Funny about Money

The only thing necessary for the triumph of evil is for good men to do nothing. โ€•Edmund Burke

Physical Therapy and Ginger Oil

So today the physical therapist recommended by Young Doctor Kildare saw me.

Much better than the “sports therapist” outfit across the parking lot from the Walgreen’s. Instead of a gymnasium full of clients besieging a couple of trained therapists and a bunch of not-too-bright assistants, this was one guy with his own office. He did have one assistant, who seemed to know what she was doing. And yeah, he was dealing with several patients at once, but at no time did I have to sit around for 20 or 30 minutes awaiting his attention.

But in the time department, he took the time to inquire in detail after the symptoms, to do an exam, and apparently to think about what he heard.

He agreed with YDK that whatever ails me is not “muscle spasms,” and he explained why he didn’t think so.

Hmmm… I seem not to have related the recent events here.

Backstory, then: After almost a year of back pain and foot pain, and after no visible improvement in the knee that I walloped two and a half months ago, I decided I needed to talk to someone who had more than 15 minutes scheduled to speak with patients. So I traipsed back out to the Mayo to see my doc of some 35 years.

He had me X-rayed and then, reading the radiologist’s report, said the X-rays showed some disk degeneration but not enough to cause significant back pain — and so he didn’t think the cause was a pinched nerve — and the knee didn’t seem to be seriously injured. He opined that the persistent pain is caused by “a muscle spasm condition” and prescribed a muscle relaxant, which proved impossible to get through Medicare Part D. After two more attempts, he finally came up with a drug I could afford out of pocket, cyclobenzaprine.

This dulled the pain a little, caused nightmares that verged on hallucination, and did nothing to eliminate the problem.

On reflection, “a muscle spasm condition” sounded kinda fishy — what kind of “muscle spasm” goes on for ten or twelve MONTHS, and if that’s what he thinks it is, why isn’t he testing me for MS, which in fact could cause something along those lines, or for diabetes, which can cause persistent lower-body pain? So I finally decided to try again with Young Dr. Kildare, who at least accepts Medicare.

After the usual brief interview, YDK begged to differ with the august opinions of the Mayo Clinic — he thinks it is a pinched nerve and advises the prescribed treatments are as follows, in this order:

1) Intensive physical therapy.
2) If this hasn’t worked after six weeks, epidural injection.
3) If that doesn’t work, do MRIs to determine a specific cause and attempt relief with surgery.

As for the knee, he believes the issue is prepatellar bursitis resulting from the fall I took, which would make some sense. If it doesn’t resolve over time, the course of treatment is exactly the same.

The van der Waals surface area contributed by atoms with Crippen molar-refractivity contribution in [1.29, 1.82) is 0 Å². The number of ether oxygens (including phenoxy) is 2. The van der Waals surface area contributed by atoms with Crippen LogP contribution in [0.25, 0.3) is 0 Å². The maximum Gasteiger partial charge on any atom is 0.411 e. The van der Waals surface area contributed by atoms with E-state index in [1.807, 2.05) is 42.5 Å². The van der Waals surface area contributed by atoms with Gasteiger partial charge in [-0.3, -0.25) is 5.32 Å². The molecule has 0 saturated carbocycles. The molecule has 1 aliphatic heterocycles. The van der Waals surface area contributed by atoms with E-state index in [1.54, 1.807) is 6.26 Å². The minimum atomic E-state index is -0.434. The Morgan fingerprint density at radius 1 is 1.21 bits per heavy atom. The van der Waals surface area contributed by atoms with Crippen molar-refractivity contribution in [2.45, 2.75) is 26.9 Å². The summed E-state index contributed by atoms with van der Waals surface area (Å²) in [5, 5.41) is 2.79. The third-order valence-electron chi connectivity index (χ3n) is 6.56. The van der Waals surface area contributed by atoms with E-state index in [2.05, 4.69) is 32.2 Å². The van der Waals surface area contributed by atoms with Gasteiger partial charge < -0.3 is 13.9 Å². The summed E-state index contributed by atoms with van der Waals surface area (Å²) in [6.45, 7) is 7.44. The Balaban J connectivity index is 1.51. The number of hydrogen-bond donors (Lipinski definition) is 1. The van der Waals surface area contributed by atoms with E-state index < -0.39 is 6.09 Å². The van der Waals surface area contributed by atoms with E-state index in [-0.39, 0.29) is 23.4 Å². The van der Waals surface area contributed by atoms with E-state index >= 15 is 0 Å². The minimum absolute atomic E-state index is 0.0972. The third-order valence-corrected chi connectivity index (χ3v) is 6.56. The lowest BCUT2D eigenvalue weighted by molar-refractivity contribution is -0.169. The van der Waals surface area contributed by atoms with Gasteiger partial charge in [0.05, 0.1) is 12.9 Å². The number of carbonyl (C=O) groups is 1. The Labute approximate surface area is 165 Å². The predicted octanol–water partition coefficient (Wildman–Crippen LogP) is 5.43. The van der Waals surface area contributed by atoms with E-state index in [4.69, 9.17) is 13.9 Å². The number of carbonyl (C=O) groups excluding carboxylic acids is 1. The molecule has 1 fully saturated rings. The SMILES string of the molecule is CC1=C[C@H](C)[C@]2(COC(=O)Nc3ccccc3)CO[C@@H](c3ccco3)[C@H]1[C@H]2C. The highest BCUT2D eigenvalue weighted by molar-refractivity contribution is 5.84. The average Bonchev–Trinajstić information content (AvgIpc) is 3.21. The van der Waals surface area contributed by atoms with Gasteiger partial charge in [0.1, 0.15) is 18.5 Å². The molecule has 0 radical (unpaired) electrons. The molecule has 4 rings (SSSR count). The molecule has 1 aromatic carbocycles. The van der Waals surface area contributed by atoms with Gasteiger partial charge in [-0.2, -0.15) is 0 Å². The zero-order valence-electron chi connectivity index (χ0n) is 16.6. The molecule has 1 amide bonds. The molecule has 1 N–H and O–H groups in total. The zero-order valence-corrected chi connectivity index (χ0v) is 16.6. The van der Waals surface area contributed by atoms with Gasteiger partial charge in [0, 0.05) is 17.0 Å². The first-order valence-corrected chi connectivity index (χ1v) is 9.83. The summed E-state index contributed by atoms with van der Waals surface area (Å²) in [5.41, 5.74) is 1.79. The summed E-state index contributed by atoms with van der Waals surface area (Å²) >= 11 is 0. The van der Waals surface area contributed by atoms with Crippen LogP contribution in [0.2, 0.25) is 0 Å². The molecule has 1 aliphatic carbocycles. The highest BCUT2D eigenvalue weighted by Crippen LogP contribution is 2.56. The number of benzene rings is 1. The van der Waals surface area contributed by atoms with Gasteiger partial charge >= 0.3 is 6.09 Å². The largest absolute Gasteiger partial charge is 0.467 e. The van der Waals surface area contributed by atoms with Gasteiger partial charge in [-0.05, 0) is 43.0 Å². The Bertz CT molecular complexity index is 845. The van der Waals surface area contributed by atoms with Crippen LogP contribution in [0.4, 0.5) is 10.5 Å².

YDK is just a young fella on the run from patient to patient in a medical factory. However, to my ear he made a great deal more sense than the Honored and Elder M.D. This wouldn’t be the first time the Old Man has emitted a cattywampus diagnosis — years ago, when I was a bit younger than YDK, he tried to put me on beta blockers for the rest of my life, having decided I had a mitral valve prolapse. Before committing myself to permanent medicating, I asked my father’s cardiologist about it; he said if there was a valve prolapse (which he doubted), it was so minimal as to be virtually undetectable and I should ignore it unless I had some actual symptoms.

So…while Arizona sorely lacks top-quality medical care, the truth is, I’m no more star-struck by the Mayo name, despite their excellent hospital (one of the state’s few consistently rated excellent on a national basis), than by any other cluster of M.D.s around here. The Old Man’s theory didn’t hold water, the drug he prescribed did nothing more than briefly mask the pain, its maker specifically warned against its use for the elderly, and so I was willing to seek some other advice.

Hence, today’s physical therapist, whom Young Dr. Kildare recommended.

He scoffed at the “muscle spasm” theory. He explained the pain as a manifestation of compressed vertebrae brought on by the antic I got up to a year ago, which immediately preceded the symptoms. He decided the knee pain was unrelated to the back issue, and the heel pain may or may not be related to the back pain. In any event, said he, the first order of business was to address the back.

Damned if I know what he did, but whatever it was, it seems to have worked! He pushed on the back and pulled on the back in a way that felt a lot like a deep massage and that seemed reminiscent of chiropractic manipulation. When asked what exactly his procedure would do, he said the point was to “loosen up the joints,” whatever that means.

He recommended a half-dozen exercises, none of which caused any pain, unlike the other therapist’s contortions. By the time I walked out of his office, the back pain was almost gone, and the foot pain is significantly improved.